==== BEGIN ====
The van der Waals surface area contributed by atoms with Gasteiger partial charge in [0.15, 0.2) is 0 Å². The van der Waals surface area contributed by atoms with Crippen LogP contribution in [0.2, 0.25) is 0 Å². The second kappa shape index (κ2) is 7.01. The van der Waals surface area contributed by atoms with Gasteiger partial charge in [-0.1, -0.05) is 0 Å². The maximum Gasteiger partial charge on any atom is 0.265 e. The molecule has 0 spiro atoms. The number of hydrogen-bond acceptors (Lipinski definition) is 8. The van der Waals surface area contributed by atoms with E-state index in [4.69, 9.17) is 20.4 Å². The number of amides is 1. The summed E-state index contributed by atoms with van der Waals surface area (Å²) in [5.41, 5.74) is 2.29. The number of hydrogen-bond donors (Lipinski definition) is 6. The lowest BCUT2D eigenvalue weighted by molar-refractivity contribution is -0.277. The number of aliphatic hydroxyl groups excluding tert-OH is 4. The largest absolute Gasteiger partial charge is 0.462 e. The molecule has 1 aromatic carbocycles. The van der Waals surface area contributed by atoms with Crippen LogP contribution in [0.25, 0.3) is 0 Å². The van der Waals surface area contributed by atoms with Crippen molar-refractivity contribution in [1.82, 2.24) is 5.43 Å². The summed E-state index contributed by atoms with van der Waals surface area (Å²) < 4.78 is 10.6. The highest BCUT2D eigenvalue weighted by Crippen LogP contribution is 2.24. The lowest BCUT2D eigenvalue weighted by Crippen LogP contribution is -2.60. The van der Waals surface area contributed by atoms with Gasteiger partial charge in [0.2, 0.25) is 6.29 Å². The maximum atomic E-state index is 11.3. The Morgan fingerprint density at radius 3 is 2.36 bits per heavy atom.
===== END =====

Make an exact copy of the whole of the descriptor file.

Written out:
The van der Waals surface area contributed by atoms with Gasteiger partial charge in [0.15, 0.2) is 0 Å². The van der Waals surface area contributed by atoms with Crippen LogP contribution in [0.2, 0.25) is 0 Å². The second kappa shape index (κ2) is 7.01. The van der Waals surface area contributed by atoms with Gasteiger partial charge in [-0.1, -0.05) is 0 Å². The maximum Gasteiger partial charge on any atom is 0.265 e. The molecule has 0 spiro atoms. The number of hydrogen-bond acceptors (Lipinski definition) is 8. The van der Waals surface area contributed by atoms with E-state index in [4.69, 9.17) is 20.4 Å². The number of amides is 1. The summed E-state index contributed by atoms with van der Waals surface area (Å²) in [5.41, 5.74) is 2.29. The number of hydrogen-bond donors (Lipinski definition) is 6. The lowest BCUT2D eigenvalue weighted by molar-refractivity contribution is -0.277. The number of aliphatic hydroxyl groups excluding tert-OH is 4. The largest absolute Gasteiger partial charge is 0.462 e. The molecule has 1 aromatic carbocycles. The van der Waals surface area contributed by atoms with Crippen LogP contribution in [0.25, 0.3) is 0 Å². The van der Waals surface area contributed by atoms with Crippen molar-refractivity contribution in [1.82, 2.24) is 5.43 Å². The summed E-state index contributed by atoms with van der Waals surface area (Å²) < 4.78 is 10.6. The highest BCUT2D eigenvalue weighted by Crippen LogP contribution is 2.24. The lowest BCUT2D eigenvalue weighted by Crippen LogP contribution is -2.60. The van der Waals surface area contributed by atoms with Gasteiger partial charge in [0.2, 0.25) is 6.29 Å². The maximum atomic E-state index is 11.3. The Morgan fingerprint density at radius 3 is 2.36 bits per heavy atom.